Styling by Emma Cotterill. Hair and make-up by Allison Boyle. Kerri wears Sambag black dress; Guess shoes and jewellery Photo: Nic Walker
This may be an odd thing for a sceptic to confess, but recently I visited a psychic. It was something I've always wanted to do, less to gain any information about myself, but rather to check out how the whole thing works.
Many of my friends and acquaintances have visited psychics and rave about the accuracy of their readings.
I couldn't help but be curious.
Would I finally see what all the fuss is about? Would I uncover the psychic's psychological tricks? Would I - gasp - become a believer myself?
I had no idea how to choose a psychic, so I asked my Facebook friends for a recommendation. I was careful not to mention which psychic I chose; I didn't want her to be alerted to my visit and research me before my session.
I was oddly nervous before I arrived, despite being an unbeliever. I came up with a few questions, just in case. And I had a think about who I would want to make contact with, if, by any chance, the psychic was bona fide.
My sister. She died eight years ago. Of course, I wanted a message from her.
I walked into the psychic's rooms at my appointed time and stopped in my tracks. It was an office space. Plain, undecorated, just two chairs, a table, and a laptop.
The psychic was wearing ordinary clothes with no fancy adornments or scarves around her neck. I'm not sure what I was expecting - incense? Candles? A crystal ball? Chimes? Potions? - but it wasn't this.
We sat down. She was a medium, she said, who received messages from the dead. I braced myself.
"Your finances," she began, and I felt a tinge of disappointment. Finances? Where was the mention of my sister?
"You need five different accounts," she was telling me, "which all will feed into different areas ..."
I tried to listen but my mind kept wandering. Accounts? When would she get to the good stuff?
After 20 minutes, she finally changed direction.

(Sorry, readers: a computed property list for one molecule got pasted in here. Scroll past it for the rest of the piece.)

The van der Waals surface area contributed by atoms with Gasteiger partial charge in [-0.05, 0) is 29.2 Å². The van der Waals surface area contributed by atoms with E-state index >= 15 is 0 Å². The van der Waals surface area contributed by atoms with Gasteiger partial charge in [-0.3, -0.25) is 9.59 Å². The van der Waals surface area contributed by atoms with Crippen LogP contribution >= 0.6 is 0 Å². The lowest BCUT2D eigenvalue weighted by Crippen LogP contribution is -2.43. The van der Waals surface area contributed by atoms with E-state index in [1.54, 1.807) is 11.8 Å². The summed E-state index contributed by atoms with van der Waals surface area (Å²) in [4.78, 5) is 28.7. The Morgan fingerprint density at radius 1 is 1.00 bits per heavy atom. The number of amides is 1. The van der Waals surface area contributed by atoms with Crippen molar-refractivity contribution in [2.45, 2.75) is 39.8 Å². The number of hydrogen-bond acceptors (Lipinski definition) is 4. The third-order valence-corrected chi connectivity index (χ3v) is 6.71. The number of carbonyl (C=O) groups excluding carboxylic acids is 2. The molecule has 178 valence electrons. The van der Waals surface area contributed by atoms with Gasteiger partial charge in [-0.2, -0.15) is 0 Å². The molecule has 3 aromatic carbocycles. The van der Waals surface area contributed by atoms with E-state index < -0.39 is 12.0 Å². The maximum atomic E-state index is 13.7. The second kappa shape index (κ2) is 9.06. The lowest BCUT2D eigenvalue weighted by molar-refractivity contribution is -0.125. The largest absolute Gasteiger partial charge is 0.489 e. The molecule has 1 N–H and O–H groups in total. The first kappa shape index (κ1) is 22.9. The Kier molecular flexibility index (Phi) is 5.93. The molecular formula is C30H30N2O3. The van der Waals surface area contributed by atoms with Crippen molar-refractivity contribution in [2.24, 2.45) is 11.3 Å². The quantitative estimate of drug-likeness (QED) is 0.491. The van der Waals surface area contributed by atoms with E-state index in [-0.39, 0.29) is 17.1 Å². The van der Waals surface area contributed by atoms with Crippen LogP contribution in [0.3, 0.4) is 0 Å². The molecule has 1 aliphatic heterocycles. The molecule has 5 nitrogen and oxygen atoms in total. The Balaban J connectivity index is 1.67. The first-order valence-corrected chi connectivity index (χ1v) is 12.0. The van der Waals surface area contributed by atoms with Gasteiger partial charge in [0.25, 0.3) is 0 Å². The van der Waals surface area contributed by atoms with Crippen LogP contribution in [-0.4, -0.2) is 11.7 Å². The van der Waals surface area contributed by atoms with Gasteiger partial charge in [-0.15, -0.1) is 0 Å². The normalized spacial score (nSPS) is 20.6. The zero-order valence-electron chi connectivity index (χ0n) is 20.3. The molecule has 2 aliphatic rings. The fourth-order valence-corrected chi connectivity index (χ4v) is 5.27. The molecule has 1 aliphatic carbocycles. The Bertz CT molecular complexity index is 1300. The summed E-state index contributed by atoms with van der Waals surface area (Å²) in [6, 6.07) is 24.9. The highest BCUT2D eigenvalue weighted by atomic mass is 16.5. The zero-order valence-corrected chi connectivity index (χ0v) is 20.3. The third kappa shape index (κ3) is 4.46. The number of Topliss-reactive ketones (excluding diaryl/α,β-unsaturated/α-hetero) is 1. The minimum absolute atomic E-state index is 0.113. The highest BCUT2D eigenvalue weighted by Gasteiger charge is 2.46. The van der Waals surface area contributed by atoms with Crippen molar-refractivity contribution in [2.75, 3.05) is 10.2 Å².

"You moved house recently?"
"Well, three years ago," I answered.
"Yes," she said, as if she knew that already. But I suspect she didn't, because three years isn't exactly recent. Still.
"You live alone?" she asked.
"With my three kids."
"Yes," she said. "You have a son?"
"He's very challenging," she told me.
"He can be!" I said.
She proceeded to tell me all the ways in which my son is challenging. He doesn't like school or authority. He is a free spirit, and marches to the beat of his own drum. He will spray a fire extinguisher when he's bored.
Which doesn't describe my son at all. I felt myself losing interest again.
"You have a question," she said eventually. And I did. It was about a past relationship.
"Yes," she said definitively. "You will get married again."
Except that wasn't my question.
I don't want to get married again.
"Yes you will," she insisted, then she described my future husband. He is very tall, socially awkward, and has a holiday house that sounds great.
I look forward to meeting him. But we're not getting hitched.
"Who's Julian?" she asked, and I jumped from my chair. It was the first time she hit on something real.
"Julian is the lead character of the book I'm writing," I told her.
She nodded, as though she knew.
But it didn't go further than that.
It was a surprisingly deflating experience. There was no mention of my sister, no answer to my question.
And I couldn't understand why I was so disappointed by a psychic I didn't believe in. I guess I allowed myself to hope, just for a moment, that it was real.
But maybe this answered my original question. Why do people believe in psychics? Because they desperately want to. My desire was just not enough.
I'm wearing ... a nice outfit and make-up, daily. Or at least until I forget that "spotted in the supermarket in pyjamas" incident.
I'm cooking ... schnitzel. It is not my favourite but it is the only meal every member of my household will happily eat.
I'm hosting ... a baby shower for my friend Gab. Her baby will be the niece I never had. I cannot wait to meet her.
I'm buying ... so much food. My 17-year-old son eats faster than I can stock the pantry - which is why I was in the supermarket in my pyjamas.